Tyson Stengle, Tom Stewart and Brandon Parfitt during the 2022 AFL Round 1 match between Geelong and Essendon (Photo by Cameron Grimes / Zero Digital Media)

For the past couple of seasons, Geelong have been constantly mentioned in the same breath as 'retirement home'. This constant link, which has stemmed from Geelong's older list age, begins to get tiresome when repeated hundreds, or what feels like hundreds, of times throughout the season.

During the 2021 trade period, we saw former Hawthorn ruckman Jonathon Ceglar make his way across to the Cats to provide extra ruck cover for Rhys Stanley. Ceglar, 31, added to the narrative and jokes surrounding the Cats' age.

Even when young Gaelic star, Oisin Mullin, turned his back on a move to the Cats, comments underneath the announcement were filled with mentions of the Cats' list age.

Yes, the Cats have an ageing list, with 29% of the squad being aged 30 or older, but is it really a limitation for success?

Geelong would arguably have a selection of the best over 30-year-old players in the competition. Spearhead Tom Hawkins, who will turn 34 this year, is still at the peak of his powers. He won the Coleman Medal in 2020 and has been selected in the past two All- Australian sides.

Hawkins' contested marking, goalkicking, forward 50 ruck craft and selflessness make him easily in the top bunch of big men in the league at the moment.

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2016 Brownlow medallist Patrick Dangerfield, who had a disappointing 2021 due to injuries and suspension, has been backed for a big 2022 by those in the inner circles at the Cats. While it was only one game, Danger reminded those of what he can offer at the age of 32 in his best-on-ground performance against Essendon in Round 1.

Then there are names like Mitch Duncan, who is one of the more underrated players in the competition, and freak athlete Mark Blicavs, who still plays like he is in his 20s.

Isaac Smith continues to use his raking left kick and pace effectively in the blue and white hoops. Smith finished fourth in the Carji Greeves Medal count in his first season at the Cats at the age of 32.

Irishman Zach Tuohy still shows a brilliant ability for Chris Scott's side. On top of that, endurance athlete Sam Menegola has been super impressive in the past few seasons in the Cats' midfield and came close to earning an All-Australian blazer in 2020.

Age does (and will) catch up to players as we've seen form dips for champions like Joel Selwood, Shaun Higgins, Rhys Stanley and Gary Rohan, but they are still extremely important players for the Geelong side. The ability of these players would still fit into most 22's in the competition despite their age.

Geelong does have an ageing list but they have begun targeting and blooding fresh youngsters into the AFL, as they've done for the past decade successfully.

Fans and pundits alike have labelled the Cats as too old or too slow every season for the past 10 years, consistently defying the odds to be near the top come September.

Yes, their finals record isn't a good look, though this has more to do with play style than having an ageing list.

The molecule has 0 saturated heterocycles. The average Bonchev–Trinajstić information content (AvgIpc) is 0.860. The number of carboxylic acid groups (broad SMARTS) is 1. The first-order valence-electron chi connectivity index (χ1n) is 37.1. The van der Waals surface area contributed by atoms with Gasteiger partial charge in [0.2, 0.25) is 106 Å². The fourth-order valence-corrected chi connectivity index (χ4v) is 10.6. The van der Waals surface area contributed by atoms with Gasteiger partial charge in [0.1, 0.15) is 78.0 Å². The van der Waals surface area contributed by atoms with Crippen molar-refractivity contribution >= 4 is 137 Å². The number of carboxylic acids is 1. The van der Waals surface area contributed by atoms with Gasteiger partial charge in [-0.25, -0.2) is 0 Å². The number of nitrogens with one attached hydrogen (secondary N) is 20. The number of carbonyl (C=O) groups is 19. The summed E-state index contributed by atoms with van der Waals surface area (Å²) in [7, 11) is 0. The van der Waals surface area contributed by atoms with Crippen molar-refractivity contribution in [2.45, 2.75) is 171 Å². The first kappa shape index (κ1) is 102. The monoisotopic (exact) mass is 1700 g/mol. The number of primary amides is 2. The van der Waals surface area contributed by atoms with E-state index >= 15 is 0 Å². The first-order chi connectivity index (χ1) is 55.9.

GEELONG, AUSTRALIA - MAY 26: Mark Blicavs of the Cats and Patrick Kerr of the Blues compete for the ball during the 2018 AFL round 10 match between the Geelong Cats and the Carlton Blues at GMHBA Stadium on May 26, 2018 in Geelong, Australia. (Photo by Adam Trafford/AFL Media/Getty Images)

The Cats are quietly developing an impressive core group of players between the ages of 20-24 and have nine players currently under the age of 20 on their list, with some impressing already during the pre-season.

Tough onballer Brandan Parfitt, pacey midfielder Max Holmes, young defender Sam De Koning and versatile forward Ollie Dempsey are set to lead the Cats' next generation.

Down back, 23-year-old Jack Henry continues to shine, finishing second in the Carji Greeves last season and will no doubt push for All-Australian selection in the coming years.

Crafty forward Brad Close and new recruit Tyson Stengle have quickly cemented their places in Chriss Scott's attack, sharing plenty of the scoreboard impact.

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You also needed to look no further than Geelong's emergency list on that day, which featured two potential debutants in Cooper Whyte and Cooper Stephens, a two-gamer in Francis Evans and 24-year-old Quinton Narkle.

Having these young players quietly come through while learning the ropes from the likes of Hawkins, Selwood, Dangerfield and Higgins etc. shows promise of the Cats' future.

While the comments of the retirement home ultimately do not have any effect on the Geelong Football Club, the idea that the team is rusty, old and slow is simply not the case.

Featuring some of the most talented and athletically gifted 30-year-olds in the league and building an impressive group of young talent, Geelong is in good stead heading into the rest of 2022, with the likelihood they will, once again, be in the final eight.

This is not meant to shut down any worries of the age of the list but rather show that it is not all doom and gloom as it appears to some in the media. The Cats will inevitably face a drop when the big names leave, but they continue to show that they are a tough side to beat, even if all their players need walking frames.